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Single Molecular Observation of Self-Regulated Kinesin Motility

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posted on 16.12.2015, 16:56 by Tomonobu M. Watanabe, Toshio Yanagida, Atsuko H. Iwane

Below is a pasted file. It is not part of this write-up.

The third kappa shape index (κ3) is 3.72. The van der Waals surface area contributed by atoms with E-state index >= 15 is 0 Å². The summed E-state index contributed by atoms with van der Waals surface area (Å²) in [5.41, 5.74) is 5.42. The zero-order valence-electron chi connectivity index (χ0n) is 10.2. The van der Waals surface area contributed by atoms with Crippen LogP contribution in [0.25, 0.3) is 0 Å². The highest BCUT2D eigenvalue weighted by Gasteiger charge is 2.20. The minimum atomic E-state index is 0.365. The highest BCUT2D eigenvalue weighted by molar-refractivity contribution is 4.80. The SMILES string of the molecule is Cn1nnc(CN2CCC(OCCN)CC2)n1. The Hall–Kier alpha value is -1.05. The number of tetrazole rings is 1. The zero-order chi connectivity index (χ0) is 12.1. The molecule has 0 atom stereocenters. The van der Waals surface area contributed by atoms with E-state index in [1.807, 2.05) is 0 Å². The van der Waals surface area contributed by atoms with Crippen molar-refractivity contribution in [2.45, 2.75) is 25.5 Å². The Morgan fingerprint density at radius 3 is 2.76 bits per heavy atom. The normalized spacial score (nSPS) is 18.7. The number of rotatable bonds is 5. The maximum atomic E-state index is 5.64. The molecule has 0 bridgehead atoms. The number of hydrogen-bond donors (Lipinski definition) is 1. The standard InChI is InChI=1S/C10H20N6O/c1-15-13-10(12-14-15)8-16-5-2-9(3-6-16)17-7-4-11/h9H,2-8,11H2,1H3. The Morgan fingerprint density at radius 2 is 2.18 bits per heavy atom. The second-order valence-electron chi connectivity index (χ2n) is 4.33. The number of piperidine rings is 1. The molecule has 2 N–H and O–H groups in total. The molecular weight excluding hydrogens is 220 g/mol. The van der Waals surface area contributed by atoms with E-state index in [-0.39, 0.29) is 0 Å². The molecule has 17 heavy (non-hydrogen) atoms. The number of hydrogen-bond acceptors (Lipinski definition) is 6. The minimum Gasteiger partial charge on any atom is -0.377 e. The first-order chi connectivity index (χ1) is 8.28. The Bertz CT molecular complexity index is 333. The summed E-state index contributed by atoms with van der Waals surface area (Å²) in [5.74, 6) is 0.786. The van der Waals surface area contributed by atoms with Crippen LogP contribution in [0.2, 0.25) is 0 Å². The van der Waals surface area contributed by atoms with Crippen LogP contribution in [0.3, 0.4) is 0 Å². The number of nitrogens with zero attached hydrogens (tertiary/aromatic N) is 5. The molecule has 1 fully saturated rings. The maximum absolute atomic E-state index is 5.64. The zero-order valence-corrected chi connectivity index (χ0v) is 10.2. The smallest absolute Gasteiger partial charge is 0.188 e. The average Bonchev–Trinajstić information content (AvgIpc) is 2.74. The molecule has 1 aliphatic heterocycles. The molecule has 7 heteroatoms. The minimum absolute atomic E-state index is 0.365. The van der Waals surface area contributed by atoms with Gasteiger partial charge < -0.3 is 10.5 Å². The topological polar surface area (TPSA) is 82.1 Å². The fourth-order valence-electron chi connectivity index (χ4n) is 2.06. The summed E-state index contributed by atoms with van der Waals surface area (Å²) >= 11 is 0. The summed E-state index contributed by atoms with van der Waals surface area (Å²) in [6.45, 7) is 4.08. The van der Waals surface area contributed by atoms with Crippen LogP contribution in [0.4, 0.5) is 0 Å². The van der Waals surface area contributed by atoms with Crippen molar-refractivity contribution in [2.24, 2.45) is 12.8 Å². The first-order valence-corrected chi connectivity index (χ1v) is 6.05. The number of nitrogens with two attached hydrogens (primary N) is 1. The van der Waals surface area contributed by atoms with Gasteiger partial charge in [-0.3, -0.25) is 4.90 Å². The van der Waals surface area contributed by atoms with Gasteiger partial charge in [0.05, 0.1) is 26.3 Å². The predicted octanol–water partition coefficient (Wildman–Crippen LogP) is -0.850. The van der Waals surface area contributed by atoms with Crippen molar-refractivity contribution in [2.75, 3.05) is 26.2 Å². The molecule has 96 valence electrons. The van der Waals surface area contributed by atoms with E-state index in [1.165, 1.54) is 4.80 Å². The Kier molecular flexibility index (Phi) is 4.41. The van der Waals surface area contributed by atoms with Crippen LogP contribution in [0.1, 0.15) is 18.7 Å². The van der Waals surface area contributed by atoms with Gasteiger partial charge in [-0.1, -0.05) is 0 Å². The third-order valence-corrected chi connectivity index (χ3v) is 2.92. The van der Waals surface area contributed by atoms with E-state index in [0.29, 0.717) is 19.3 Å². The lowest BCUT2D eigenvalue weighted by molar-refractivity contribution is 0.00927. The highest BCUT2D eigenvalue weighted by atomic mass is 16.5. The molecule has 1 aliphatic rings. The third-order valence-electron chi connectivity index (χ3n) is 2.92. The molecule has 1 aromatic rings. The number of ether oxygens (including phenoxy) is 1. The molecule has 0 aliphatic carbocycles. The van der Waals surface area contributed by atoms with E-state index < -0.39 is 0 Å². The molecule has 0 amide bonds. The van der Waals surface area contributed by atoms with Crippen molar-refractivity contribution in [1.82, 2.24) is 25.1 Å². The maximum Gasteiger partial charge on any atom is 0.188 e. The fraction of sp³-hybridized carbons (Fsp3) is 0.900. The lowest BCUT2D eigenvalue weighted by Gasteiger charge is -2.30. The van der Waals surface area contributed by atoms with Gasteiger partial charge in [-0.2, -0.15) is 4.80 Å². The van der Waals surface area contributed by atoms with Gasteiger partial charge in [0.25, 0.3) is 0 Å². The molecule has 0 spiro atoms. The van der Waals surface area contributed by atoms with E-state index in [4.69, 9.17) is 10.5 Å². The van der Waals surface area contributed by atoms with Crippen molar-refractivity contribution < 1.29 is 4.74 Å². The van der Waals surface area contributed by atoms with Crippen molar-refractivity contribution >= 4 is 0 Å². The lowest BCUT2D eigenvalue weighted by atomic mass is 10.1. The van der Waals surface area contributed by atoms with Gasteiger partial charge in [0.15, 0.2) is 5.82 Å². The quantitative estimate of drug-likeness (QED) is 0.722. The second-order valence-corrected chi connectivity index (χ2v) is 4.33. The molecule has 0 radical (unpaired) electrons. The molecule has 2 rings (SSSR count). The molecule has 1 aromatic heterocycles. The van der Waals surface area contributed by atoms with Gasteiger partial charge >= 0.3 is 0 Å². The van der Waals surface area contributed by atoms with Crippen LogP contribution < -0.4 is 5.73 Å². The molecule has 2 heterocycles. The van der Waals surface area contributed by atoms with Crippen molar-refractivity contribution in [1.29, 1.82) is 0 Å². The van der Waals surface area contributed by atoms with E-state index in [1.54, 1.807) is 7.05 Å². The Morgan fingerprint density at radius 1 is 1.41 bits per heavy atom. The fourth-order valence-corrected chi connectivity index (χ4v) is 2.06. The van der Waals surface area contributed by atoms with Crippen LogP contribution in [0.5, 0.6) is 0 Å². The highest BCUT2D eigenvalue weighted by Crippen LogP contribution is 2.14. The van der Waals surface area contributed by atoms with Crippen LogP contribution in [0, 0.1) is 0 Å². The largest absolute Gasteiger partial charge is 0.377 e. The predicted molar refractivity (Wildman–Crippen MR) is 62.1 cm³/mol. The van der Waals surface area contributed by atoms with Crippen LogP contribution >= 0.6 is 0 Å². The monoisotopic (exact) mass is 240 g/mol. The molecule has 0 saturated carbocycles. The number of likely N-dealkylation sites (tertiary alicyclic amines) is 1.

Kinesin-1 is an ATP-driven molecular motor that transports various cargoes in cells, a process that can be regulated by the kinesin tail domain. Here, kinesin ATPase activity and motility were inhibited in vitro by interacting the kinesin heavy chain C-terminal tail domain with the kinesin N-terminal motor domain. Though the tail domain can directly interact with microtubules, we found 70% of tail domains failed to bind in the presence of >100 mM (high) KCl, which also modulated the ATPase inhibition manner. These observations suggest that self-inhibition of kinesin depends on electrostatic interactions between the motor domain, the tail domain, and a microtubule. Furthermore, we observed self-regulated behavior of kinesin at the single molecule level. The tail domain did not affect motility velocity, but it did lower the binding affinity of the motor domain to the microtubule. The decrement in binding was coupled to ATPase inhibition. Meanwhile, the tail domain transfected into living cells not only failed to bind to microtubules but also inhibited the motor domain and microtubule interaction, in agreement with our in vitro results. Furthermore, at high potassium concentrations, the self-regulation of kinesin observed in cells was like that in vitro. The results favor a way tail inhibition mechanism where the tail domain masks the microtubule binding site of the motor domain in high potassium concentration.